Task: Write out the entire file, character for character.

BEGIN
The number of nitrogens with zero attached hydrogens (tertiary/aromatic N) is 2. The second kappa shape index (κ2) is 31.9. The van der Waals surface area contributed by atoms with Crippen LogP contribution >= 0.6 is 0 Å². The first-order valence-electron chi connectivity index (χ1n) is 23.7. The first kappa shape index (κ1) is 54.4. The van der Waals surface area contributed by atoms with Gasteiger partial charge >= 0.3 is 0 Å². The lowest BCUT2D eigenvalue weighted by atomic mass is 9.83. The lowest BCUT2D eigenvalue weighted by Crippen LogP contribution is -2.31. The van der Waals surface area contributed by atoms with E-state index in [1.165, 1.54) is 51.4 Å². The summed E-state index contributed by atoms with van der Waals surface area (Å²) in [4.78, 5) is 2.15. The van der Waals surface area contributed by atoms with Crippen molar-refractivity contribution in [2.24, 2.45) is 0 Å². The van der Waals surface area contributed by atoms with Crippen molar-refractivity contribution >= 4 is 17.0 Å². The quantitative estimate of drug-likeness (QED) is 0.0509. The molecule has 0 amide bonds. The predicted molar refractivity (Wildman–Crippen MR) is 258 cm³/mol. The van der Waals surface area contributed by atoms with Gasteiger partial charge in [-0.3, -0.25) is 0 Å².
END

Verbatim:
The number of nitrogens with zero attached hydrogens (tertiary/aromatic N) is 2. The second kappa shape index (κ2) is 31.9. The van der Waals surface area contributed by atoms with Crippen LogP contribution >= 0.6 is 0 Å². The first-order valence-electron chi connectivity index (χ1n) is 23.7. The first kappa shape index (κ1) is 54.4. The van der Waals surface area contributed by atoms with Gasteiger partial charge >= 0.3 is 0 Å². The lowest BCUT2D eigenvalue weighted by atomic mass is 9.83. The lowest BCUT2D eigenvalue weighted by Crippen LogP contribution is -2.31. The van der Waals surface area contributed by atoms with E-state index in [1.165, 1.54) is 51.4 Å². The summed E-state index contributed by atoms with van der Waals surface area (Å²) in [4.78, 5) is 2.15. The van der Waals surface area contributed by atoms with Crippen molar-refractivity contribution in [2.24, 2.45) is 0 Å². The van der Waals surface area contributed by atoms with Crippen molar-refractivity contribution >= 4 is 17.0 Å². The quantitative estimate of drug-likeness (QED) is 0.0509. The molecule has 0 amide bonds. The predicted molar refractivity (Wildman–Crippen MR) is 258 cm³/mol. The van der Waals surface area contributed by atoms with Gasteiger partial charge in [-0.3, -0.25) is 0 Å².